A national database of licensed taxi drivers should be introduced to make it easier to spot those with a criminal past, according to a re-view into child sex exploitation.
Issues with taxi drivers had been highlighted in a number of similar cases around the country, the report found. In total, 14 recommendations were made.
Figures recently showed that hundreds of taxi drivers had been granted licences, despite declaring criminal convictions.
The independent review said it was “clear that taxi drivers picked young people up from schools and children’s homes and some drivers were directly involved in the abuse of the young people.”
It found that complaints about drivers were not always taken to licensing officers, and that licensing authorities were not told if a taxi driver had been arrested unless the driver revealed their occupation.
Several recommendations were made to address issues around taxi drivers, including the introduction of a national central database of all licensed drivers, indicating whether any had been subject to any regulatory sanctions.
Another recommendation suggested that Buckinghamshire’s four district councils and county council should improve the way they shared information with police, “by considering a special point of contact within Thames Valley Police for taxi-related issues”.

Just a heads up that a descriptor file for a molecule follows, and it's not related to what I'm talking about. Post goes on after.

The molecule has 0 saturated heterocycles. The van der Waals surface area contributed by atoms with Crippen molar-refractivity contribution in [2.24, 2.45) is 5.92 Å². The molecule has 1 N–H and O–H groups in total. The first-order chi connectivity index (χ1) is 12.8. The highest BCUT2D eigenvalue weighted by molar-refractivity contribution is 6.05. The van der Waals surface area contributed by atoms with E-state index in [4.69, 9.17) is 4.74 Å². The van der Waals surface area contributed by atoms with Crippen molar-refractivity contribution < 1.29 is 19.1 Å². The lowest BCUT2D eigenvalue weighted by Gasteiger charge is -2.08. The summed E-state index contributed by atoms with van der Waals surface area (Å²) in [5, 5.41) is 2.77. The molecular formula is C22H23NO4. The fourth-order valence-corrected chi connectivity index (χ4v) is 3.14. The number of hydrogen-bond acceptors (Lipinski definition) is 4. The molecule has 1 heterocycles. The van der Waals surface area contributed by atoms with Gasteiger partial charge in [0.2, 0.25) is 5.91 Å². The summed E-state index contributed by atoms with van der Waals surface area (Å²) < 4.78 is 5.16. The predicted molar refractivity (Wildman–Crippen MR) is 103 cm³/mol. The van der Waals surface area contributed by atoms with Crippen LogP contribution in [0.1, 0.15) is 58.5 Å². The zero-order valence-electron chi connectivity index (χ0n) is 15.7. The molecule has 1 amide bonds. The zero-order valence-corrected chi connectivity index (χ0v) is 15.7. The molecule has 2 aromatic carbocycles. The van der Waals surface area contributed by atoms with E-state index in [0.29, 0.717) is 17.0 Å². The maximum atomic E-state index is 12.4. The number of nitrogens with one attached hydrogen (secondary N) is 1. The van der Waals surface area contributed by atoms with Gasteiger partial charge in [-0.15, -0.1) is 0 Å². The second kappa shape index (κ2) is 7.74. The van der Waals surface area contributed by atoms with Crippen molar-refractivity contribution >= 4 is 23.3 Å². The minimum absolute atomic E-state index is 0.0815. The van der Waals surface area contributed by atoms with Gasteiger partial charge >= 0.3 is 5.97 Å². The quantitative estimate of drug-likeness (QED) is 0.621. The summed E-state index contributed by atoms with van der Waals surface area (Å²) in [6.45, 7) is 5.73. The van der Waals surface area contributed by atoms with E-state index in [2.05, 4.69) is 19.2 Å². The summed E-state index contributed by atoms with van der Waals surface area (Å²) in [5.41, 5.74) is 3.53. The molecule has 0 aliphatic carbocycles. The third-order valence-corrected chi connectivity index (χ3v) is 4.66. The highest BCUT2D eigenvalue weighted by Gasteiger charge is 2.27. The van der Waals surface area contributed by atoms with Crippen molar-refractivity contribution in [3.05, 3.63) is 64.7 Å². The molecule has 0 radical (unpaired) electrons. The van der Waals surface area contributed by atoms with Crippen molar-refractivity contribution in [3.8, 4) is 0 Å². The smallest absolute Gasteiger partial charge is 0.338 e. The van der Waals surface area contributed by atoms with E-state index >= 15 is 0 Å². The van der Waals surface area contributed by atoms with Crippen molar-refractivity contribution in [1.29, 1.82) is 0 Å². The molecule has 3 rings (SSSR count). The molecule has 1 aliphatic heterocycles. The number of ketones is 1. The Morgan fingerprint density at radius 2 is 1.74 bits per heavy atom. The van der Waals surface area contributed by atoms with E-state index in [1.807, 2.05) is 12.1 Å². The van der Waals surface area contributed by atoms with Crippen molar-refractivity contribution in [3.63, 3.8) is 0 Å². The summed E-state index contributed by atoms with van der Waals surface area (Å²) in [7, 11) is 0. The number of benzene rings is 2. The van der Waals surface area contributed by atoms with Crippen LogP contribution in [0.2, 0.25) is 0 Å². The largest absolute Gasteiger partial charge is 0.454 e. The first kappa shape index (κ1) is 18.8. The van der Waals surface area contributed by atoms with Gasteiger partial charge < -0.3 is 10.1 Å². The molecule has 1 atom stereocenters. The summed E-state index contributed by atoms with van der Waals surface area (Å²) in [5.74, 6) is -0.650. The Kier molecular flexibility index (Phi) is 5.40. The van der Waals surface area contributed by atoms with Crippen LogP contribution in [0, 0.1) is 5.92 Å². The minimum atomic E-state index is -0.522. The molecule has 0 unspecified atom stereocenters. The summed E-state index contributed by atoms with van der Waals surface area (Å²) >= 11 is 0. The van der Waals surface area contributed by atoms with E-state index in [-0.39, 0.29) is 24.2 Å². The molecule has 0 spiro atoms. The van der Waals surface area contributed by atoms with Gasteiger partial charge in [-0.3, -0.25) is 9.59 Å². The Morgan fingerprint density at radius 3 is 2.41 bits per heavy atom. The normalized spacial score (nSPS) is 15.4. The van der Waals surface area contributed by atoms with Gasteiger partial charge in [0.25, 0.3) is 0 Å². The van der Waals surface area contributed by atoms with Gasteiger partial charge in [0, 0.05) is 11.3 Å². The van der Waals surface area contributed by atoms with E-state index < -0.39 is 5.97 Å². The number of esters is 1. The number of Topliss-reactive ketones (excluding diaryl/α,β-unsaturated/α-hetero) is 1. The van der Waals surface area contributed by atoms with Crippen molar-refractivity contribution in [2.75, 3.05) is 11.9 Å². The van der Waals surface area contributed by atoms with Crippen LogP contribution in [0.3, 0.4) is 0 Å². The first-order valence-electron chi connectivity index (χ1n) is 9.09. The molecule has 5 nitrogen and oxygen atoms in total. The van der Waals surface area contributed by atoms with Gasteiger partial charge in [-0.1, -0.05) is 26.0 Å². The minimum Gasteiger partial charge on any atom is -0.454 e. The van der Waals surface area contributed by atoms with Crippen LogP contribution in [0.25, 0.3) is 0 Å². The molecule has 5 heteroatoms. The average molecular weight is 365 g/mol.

Bucks County Council said the report found “good practice and strong partnership working in place to tackle sexual exploitation”, as well as areas for further improvement.
The county’s safeguarding children board, which commissioned the review, wanted to ensure the “full spectrum of historic cases was examined back to 1998”, its chair said.
Steve McNamara, general secretary of the Licensed Taxi Drivers’ Association, said any driver with a criminal conviction should not be al-lowed to transport members of the public. “The problem is that councils set their own licensing standards and in some areas these are woefully inadequate - putting the public at risk,” he added.
“[We] would support a national database of taxi and private hire vehicle drivers. However, we believe that the government should go further by establishing a clear set of robust minimum licensing standards, applicable across all licensing authorities, that includes a mandatory enhanced DBS check.”
Mmmm... Mr McNamara, you took the words right out of our mouth. The National Association has been banging on for two decades about how the Home Office should come out with new guidelines on criminal offences and our industry; their last bulletin dates from 1992. Setting up a national driver database is a sound concept, but is totally toothless without unified national parameters as to “fit and proper” – and recognition of the fact that there are currently 374 different sets of “fit and proper” criteria for each of the 374 licensing authorities in the UK. If they were all the same, and those who committed any sort of sex crime or threat to life were banned altogether, there would be no question as to who should or should not be licensed.- Ed.